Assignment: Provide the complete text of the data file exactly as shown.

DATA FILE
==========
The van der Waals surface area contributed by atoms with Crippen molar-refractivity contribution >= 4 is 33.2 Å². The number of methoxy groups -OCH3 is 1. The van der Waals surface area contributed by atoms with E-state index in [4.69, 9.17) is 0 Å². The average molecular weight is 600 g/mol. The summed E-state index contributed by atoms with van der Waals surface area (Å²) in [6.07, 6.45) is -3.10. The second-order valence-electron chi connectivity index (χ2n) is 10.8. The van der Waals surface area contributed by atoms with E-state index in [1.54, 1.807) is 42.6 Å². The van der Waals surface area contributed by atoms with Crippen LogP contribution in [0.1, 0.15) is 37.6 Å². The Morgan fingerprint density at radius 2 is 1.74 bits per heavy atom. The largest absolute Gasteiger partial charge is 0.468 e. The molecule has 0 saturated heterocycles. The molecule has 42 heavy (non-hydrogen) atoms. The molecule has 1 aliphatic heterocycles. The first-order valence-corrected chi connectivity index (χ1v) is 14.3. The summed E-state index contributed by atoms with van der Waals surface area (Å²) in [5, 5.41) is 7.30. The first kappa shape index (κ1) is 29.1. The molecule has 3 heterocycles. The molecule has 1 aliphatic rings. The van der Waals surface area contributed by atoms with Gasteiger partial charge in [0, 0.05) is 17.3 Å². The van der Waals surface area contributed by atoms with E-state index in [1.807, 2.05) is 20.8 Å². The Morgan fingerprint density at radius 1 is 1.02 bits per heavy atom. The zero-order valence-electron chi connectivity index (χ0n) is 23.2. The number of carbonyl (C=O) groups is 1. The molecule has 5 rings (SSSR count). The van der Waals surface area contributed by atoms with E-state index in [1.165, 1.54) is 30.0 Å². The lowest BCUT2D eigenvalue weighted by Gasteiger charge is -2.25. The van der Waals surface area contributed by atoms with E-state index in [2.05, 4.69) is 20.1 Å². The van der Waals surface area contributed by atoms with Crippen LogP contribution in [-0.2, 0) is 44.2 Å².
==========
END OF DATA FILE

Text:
The van der Waals surface area contributed by atoms with Crippen molar-refractivity contribution >= 4 is 33.2 Å². The number of methoxy groups -OCH3 is 1. The van der Waals surface area contributed by atoms with E-state index in [4.69, 9.17) is 0 Å². The average molecular weight is 600 g/mol. The summed E-state index contributed by atoms with van der Waals surface area (Å²) in [6.07, 6.45) is -3.10. The second-order valence-electron chi connectivity index (χ2n) is 10.8. The van der Waals surface area contributed by atoms with E-state index in [1.54, 1.807) is 42.6 Å². The van der Waals surface area contributed by atoms with Crippen LogP contribution in [0.1, 0.15) is 37.6 Å². The Morgan fingerprint density at radius 2 is 1.74 bits per heavy atom. The largest absolute Gasteiger partial charge is 0.468 e. The molecule has 0 saturated heterocycles. The molecule has 42 heavy (non-hydrogen) atoms. The molecule has 1 aliphatic heterocycles. The first-order valence-corrected chi connectivity index (χ1v) is 14.3. The summed E-state index contributed by atoms with van der Waals surface area (Å²) in [5, 5.41) is 7.30. The first kappa shape index (κ1) is 29.1. The molecule has 3 heterocycles. The molecule has 1 aliphatic rings. The van der Waals surface area contributed by atoms with Gasteiger partial charge in [0, 0.05) is 17.3 Å². The van der Waals surface area contributed by atoms with E-state index in [1.807, 2.05) is 20.8 Å². The Morgan fingerprint density at radius 1 is 1.02 bits per heavy atom. The zero-order valence-electron chi connectivity index (χ0n) is 23.2. The number of carbonyl (C=O) groups is 1. The molecule has 5 rings (SSSR count). The van der Waals surface area contributed by atoms with E-state index in [1.165, 1.54) is 30.0 Å². The lowest BCUT2D eigenvalue weighted by Gasteiger charge is -2.25. The van der Waals surface area contributed by atoms with E-state index in [2.05, 4.69) is 20.1 Å². The van der Waals surface area contributed by atoms with Crippen LogP contribution in [-0.2, 0) is 44.2 Å².